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Jered Weaver shocked everyone by asking out of a game

May 13, 2014, 11:19 AM EDT

Jered Weaver Getty Getty Images

Managers almost always come out to the mound to remove pitchers from the game, so when the pitching coach makes a mound visits it’s usually just to chat. And that was Angels pitching coach Mike Butcher’s plan Sunday when he came out to talk to Jered Weaver, but then Weaver surprised everyone involved by actually asking to be removed from the game in the seventh inning.

He’d thrown 6.1 innings of one-run ball on 102 pitches and the Angels were up 7-1, but Weaver wasn’t happy with how he was pitching and specifically told Bill Shaikin of the Los Angeles Times that he “didn’t have any command of my fastball.”

And because he’s Jered Weaver, longtime excellent pitcher with a good reputation for such things, Butcher had plenty of praise for him, saying: “It takes a man to tell you he wants to come out of the game. Hats off to him.”

Weaver’s catcher, Hank Conger, said: “I was a little shocked. He always loves taking the ball.”

And the reliever who came in to replace him, Michael Kohn, said: “I was surprised. I was warming up, taking my time, and they said, ‘You’re in the game.'”

Sunday’s start may have been a batter or two shorter than manager Mike Scioscia planned, but it was Weaver’s fifth straight strong outing since beginning the season with three straight rough games. During that five-start stretch he’s 4-0 with a 1.71 ERA and 23/8 K/BB ratio in 32 innings and has allowed just one homer.

  1. georgewashingtonsghost - May 13, 2014 at 11:48 AM

    I guess Weaver’s earned the praise but I wonder what the reaction would have been if it had been some no-name pitcher who did this.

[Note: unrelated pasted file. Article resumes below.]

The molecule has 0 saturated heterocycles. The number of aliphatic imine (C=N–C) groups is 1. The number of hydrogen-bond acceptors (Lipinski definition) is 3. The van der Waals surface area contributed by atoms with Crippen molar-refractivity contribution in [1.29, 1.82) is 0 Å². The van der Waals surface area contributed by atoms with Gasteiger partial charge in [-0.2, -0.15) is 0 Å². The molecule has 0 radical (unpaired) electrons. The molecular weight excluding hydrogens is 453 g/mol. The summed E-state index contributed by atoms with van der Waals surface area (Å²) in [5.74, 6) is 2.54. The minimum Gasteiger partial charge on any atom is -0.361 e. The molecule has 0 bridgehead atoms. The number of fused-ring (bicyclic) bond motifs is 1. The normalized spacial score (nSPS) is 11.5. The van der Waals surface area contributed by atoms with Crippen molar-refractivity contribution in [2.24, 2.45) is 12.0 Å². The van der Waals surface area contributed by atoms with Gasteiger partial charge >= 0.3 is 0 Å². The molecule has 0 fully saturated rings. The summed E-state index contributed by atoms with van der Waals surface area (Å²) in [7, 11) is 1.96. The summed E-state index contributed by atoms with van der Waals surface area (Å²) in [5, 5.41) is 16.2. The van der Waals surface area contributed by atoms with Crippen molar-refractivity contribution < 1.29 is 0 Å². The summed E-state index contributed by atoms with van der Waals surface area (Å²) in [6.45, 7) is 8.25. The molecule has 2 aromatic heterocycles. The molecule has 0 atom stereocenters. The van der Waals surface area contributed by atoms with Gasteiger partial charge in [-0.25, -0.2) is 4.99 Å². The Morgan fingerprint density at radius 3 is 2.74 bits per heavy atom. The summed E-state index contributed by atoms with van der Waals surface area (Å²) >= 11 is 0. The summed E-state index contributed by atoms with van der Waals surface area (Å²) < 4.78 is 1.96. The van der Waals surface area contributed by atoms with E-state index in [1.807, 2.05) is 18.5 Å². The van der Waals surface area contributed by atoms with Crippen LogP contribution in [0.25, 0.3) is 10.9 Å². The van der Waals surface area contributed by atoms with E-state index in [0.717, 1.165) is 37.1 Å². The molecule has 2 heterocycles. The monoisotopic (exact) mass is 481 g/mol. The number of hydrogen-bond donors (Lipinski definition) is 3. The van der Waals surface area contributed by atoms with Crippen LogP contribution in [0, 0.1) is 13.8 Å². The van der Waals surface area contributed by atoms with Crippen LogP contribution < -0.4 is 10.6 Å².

2. shanabartels - May 13, 2014 at 11:54 AM

    It takes a lot of self-awareness and concern for the team for someone who is supposed to be a horse to say “I think you better bring in a fresh arm, because mine has nothing left.” Besides, it’s not like he was totally passing the buck — if any of those baserunners had scored, they would have been charged to him anyway.

  3. twinfan24 - May 13, 2014 at 11:59 AM

    Kudos for being honest

  4. tysonpunchinguterus - May 13, 2014 at 12:25 PM

    Given the rash of arm injuries this season, it’s probably a good idea to listen to your ace when he says he should come out of the game.

    • moogro - May 13, 2014 at 12:29 PM

      He wasn’t vomiting? Should have stayed in and mannnnnnnnnnnnned up!

      • hoopmatch - May 13, 2014 at 2:06 PM

        Now we know what Rob Dibble’s alias is here.

      • moogro - May 13, 2014 at 4:15 PM

        I’m imagining being in Rob Dibble fatsuit right now. wow. But worse was joking around with The Keed issue. Doesn’t feel good anymore.

        oops. Thought it was obvious. Forgot:


  5. lukedunphysscienceproject - May 13, 2014 at 12:48 PM

    Positive Luke: Smart move. The Angels need their ace healthy and if he wasn’t feeling it, he should come out.

    Cynical Luke: Lame move. He knows with a 6 run lead they might be inclined to leave him out there awhile to save the bullpen since his pitch count wasn’t too high and he didn’t want cheap runs tacked onto his ERA.

    Reasonable Luke: As usual, the truth is probably somewhere in the middle. “I don’t have it, why risk hurting myself just to see them get a couple cheap runs?”

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